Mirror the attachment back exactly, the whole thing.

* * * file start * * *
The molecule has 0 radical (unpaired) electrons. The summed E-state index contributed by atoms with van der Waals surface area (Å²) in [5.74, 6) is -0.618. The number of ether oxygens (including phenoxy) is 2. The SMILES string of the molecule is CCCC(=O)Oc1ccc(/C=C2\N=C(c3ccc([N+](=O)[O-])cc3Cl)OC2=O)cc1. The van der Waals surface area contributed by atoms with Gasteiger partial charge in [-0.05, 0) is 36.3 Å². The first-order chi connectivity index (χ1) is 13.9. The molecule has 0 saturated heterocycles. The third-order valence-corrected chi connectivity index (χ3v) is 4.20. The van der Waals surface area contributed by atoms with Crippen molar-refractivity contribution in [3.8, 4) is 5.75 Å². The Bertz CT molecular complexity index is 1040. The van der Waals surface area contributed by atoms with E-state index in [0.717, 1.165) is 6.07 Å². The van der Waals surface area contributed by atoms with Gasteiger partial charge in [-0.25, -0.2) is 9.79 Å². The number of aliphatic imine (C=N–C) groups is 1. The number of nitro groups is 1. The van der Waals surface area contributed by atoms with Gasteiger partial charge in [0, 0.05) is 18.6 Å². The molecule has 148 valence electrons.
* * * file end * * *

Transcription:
The molecule has 0 radical (unpaired) electrons. The summed E-state index contributed by atoms with van der Waals surface area (Å²) in [5.74, 6) is -0.618. The number of ether oxygens (including phenoxy) is 2. The SMILES string of the molecule is CCCC(=O)Oc1ccc(/C=C2\N=C(c3ccc([N+](=O)[O-])cc3Cl)OC2=O)cc1. The van der Waals surface area contributed by atoms with Gasteiger partial charge in [-0.05, 0) is 36.3 Å². The first-order chi connectivity index (χ1) is 13.9. The molecule has 0 saturated heterocycles. The third-order valence-corrected chi connectivity index (χ3v) is 4.20. The van der Waals surface area contributed by atoms with Crippen molar-refractivity contribution in [3.8, 4) is 5.75 Å². The Bertz CT molecular complexity index is 1040. The van der Waals surface area contributed by atoms with E-state index in [0.717, 1.165) is 6.07 Å². The van der Waals surface area contributed by atoms with Gasteiger partial charge in [-0.25, -0.2) is 9.79 Å². The number of aliphatic imine (C=N–C) groups is 1. The number of nitro groups is 1. The van der Waals surface area contributed by atoms with Gasteiger partial charge in [0, 0.05) is 18.6 Å². The molecule has 148 valence electrons.